All Day, All Night

I'm looking forward to taking tomorrow off and not working on Sunday. On Saturday, I'll be at the Tokyo Open Source Conference for half a day or so, but that's not work. That will be fun. I'll take pictures.

These past two weeks have been brutal. Multiple events late at night all over Tokyo followed by meetings with the guys in California right up till 4:30 a.m. on far too many occasions. And then up early many mornings as well. If you haven't worked internationally with direct ties to a country piles of hours away, this experience is difficult to describe. It's sort of like having a constant jet lag and never being able to work on your local time zone even though that's where you live (or you think you live). You know, you don't fly for many months, and then you take an 18 hour flight (in 3rd class, of course) to someplace far away. How do you feel when you arrive? Jet lag. Now, do that every single week for three years in environment where communication is challenging at best. It's not exactly like traveling frequently, which is easier in some respects and harder in others, but the jet lag feeling is identical. You get used to it to a certain degree, but every now and then you cross way over the line. The last two weeks have been like that.

Someone once told me that I should "go right to sleep" after my last call. But that's not realistic. It takes time to wind down. I mean, how many times do you go home after work and then just jump into bed and fall asleep? You don't. When I finish a 2:30 a.m call or a 4:30 a.m. call İ'm all wound up and pacing all over the place. Heck, some of these calls are pretty stressful in that you have to brief large numbers of people (you're not just listening quietly in bed, in other words), and you have to be on your toes. Literally. Then, after a call, since everyone's around, you may grab someone for a quick one-on-one via phone to follow up. Engaging in real time is critically important, I can't stress that enough. But before you know it, the sun is rising and the birds are singing and all that crap. It's enough to drive you insane. I'm figuring out little tricks to work around this, and I'm developing some skills that will come in extremely handy some day. Oh, well. We all have challenges, right?

But what's cool on this schedule is that I can take out the garbage way before anyone else (even breaking the rules and no one notices!). And in Japan, that's cool because there are all sorts of interesting rules involving garbage.

Comments:

Ouch! Thanks for the insight though. I'll be heading to Japan to live for a few years in March, and will continue working with my current employer back home in the States so I'll be in a similar situation to you.

I'm a reader of your blog and also a a reader of the opensolaris tokyo mailing list. Maybe I'll meet you at one of the opensolaris meetings.

Great Blog!

Romeo

Posted by Romeo Theriault on February 19, 2009 at 08:05 PM JST #

It depends on how much work you can do locally in this time zone -- either disconnected from your colleagues in the US and on your own our directing working in Japanese with people here. Good luck! :)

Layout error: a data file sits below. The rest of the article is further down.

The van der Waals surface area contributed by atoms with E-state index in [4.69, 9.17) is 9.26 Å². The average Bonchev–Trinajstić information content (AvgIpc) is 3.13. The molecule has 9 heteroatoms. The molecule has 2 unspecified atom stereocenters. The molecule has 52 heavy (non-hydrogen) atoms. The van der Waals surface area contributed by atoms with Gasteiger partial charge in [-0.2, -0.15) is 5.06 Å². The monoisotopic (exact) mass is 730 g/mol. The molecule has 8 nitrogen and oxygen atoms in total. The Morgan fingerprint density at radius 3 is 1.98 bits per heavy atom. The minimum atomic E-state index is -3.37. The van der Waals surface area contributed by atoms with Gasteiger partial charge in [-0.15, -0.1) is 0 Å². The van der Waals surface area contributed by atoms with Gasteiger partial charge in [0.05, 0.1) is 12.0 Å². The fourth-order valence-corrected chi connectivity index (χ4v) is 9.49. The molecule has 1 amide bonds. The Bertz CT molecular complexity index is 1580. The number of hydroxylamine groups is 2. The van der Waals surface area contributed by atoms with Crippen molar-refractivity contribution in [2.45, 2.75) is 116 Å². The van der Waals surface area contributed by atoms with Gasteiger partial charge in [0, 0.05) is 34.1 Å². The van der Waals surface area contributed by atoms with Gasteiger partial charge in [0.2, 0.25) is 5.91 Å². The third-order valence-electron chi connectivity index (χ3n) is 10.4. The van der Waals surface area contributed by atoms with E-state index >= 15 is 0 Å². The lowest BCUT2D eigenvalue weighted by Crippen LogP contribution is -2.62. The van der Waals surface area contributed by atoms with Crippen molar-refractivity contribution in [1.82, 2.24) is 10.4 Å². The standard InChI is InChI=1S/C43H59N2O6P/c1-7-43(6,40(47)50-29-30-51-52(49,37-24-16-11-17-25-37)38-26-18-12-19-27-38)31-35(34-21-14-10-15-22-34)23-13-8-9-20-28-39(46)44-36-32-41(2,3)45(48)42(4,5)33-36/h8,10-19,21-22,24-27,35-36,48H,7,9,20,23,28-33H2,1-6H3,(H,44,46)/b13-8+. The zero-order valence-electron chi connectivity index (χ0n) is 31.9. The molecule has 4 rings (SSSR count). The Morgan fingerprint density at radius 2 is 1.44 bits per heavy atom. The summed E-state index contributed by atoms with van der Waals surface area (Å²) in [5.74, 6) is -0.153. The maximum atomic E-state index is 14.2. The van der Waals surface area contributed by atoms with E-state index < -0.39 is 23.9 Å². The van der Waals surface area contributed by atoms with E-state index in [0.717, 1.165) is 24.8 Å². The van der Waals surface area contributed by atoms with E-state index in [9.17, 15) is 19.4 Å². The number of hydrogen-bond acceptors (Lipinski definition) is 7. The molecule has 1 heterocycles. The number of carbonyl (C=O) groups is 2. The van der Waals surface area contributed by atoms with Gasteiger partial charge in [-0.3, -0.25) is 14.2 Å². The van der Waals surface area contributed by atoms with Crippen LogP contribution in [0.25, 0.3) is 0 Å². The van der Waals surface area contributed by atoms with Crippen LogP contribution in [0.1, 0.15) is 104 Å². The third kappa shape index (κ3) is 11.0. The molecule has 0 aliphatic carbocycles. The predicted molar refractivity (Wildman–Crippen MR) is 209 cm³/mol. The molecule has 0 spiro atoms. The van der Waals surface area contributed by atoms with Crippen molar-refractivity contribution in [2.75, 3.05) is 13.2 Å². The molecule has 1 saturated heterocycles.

Posted by Jim Grisanzio on February 22, 2009 at 12:50 PM JST #

welcome to the 21st century and gloablization. the new sweatshop. your "personal life", health, and wellbeing do not matter; it would seem exec mgmt comments otherwise are lipservice to the quiet the peasants.

but you do what you gotta do to keep a job in these insane times - walmart just doesn't pay enough. and at least you are still inspired and motiveated by your work. but no matter what the job you are no use to your family if you are dead.

good luck dude. try not to emulate your japanese compatriots- don't burn out. watch the drinking. watch your heart. don't die.

Posted by oldguy on February 24, 2009 at 05:08 PM JST #

thanks, oldguy. :) I will try to not die. This is short term for sure. I'm working a detailed plan to work my way out of it and in the process I'm learning a great deal as well.

Posted by jimgris on February 25, 2009 at 06:11 AM JST #

I live in the States (and always have). And I telecommute (to an agency in my time zone). Unfortunately, my body seems to be under the impression that I live elsewhere, somewhere in between Hawaii and China I think....

Would that we all could find that ideal balance between our circadian rhythms and the expectations which others have of us.... Good luck, and be well.

Posted by joanie on February 25, 2009 at 06:37 AM JST #

ironic you should mention taking out the trash...last week i used the opportunity of being awake at 3am after late night con calls to take out the non-burnable garbage...it was one of the things i did to wind down after the call and before being ready for sleep.

Posted by kp on February 25, 2009 at 06:48 AM JST #

And the best part of the late nite garbage runs is that no one sees you and comments that you are taking your stuff out too early or that it's the wrong day for this or that piece of garbage! :) Shhhhh ...

Posted by jimgris on February 25, 2009 at 06:54 AM JST #

thanks, joanie :) I will find the balance at some point.

Posted by jimgris on February 25, 2009 at 07:05 AM JST #

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